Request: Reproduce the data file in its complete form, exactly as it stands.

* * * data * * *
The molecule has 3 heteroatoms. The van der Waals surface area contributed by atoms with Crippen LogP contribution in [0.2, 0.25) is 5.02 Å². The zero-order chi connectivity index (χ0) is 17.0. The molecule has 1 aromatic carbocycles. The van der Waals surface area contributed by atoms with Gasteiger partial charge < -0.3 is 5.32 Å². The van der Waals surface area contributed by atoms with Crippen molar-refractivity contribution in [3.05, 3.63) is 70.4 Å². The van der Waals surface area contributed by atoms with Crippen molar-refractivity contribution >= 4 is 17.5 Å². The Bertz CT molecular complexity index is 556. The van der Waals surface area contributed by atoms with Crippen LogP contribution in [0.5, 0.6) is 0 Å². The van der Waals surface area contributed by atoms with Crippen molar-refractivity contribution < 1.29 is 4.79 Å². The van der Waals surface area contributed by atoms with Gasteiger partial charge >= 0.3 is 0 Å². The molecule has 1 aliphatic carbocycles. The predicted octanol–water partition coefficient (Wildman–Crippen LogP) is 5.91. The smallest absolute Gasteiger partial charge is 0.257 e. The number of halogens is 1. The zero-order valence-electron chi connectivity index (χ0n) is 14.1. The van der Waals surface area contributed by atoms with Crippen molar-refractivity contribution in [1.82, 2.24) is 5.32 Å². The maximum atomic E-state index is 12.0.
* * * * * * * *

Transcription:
The molecule has 3 heteroatoms. The van der Waals surface area contributed by atoms with Crippen LogP contribution in [0.2, 0.25) is 5.02 Å². The zero-order chi connectivity index (χ0) is 17.0. The molecule has 1 aromatic carbocycles. The van der Waals surface area contributed by atoms with Gasteiger partial charge < -0.3 is 5.32 Å². The van der Waals surface area contributed by atoms with Crippen molar-refractivity contribution in [3.05, 3.63) is 70.4 Å². The van der Waals surface area contributed by atoms with Crippen molar-refractivity contribution >= 4 is 17.5 Å². The Bertz CT molecular complexity index is 556. The van der Waals surface area contributed by atoms with Crippen LogP contribution in [0.5, 0.6) is 0 Å². The van der Waals surface area contributed by atoms with Crippen molar-refractivity contribution < 1.29 is 4.79 Å². The van der Waals surface area contributed by atoms with Gasteiger partial charge >= 0.3 is 0 Å². The molecule has 1 aliphatic carbocycles. The predicted octanol–water partition coefficient (Wildman–Crippen LogP) is 5.91. The smallest absolute Gasteiger partial charge is 0.257 e. The number of halogens is 1. The zero-order valence-electron chi connectivity index (χ0n) is 14.1. The van der Waals surface area contributed by atoms with Crippen molar-refractivity contribution in [1.82, 2.24) is 5.32 Å². The maximum atomic E-state index is 12.0.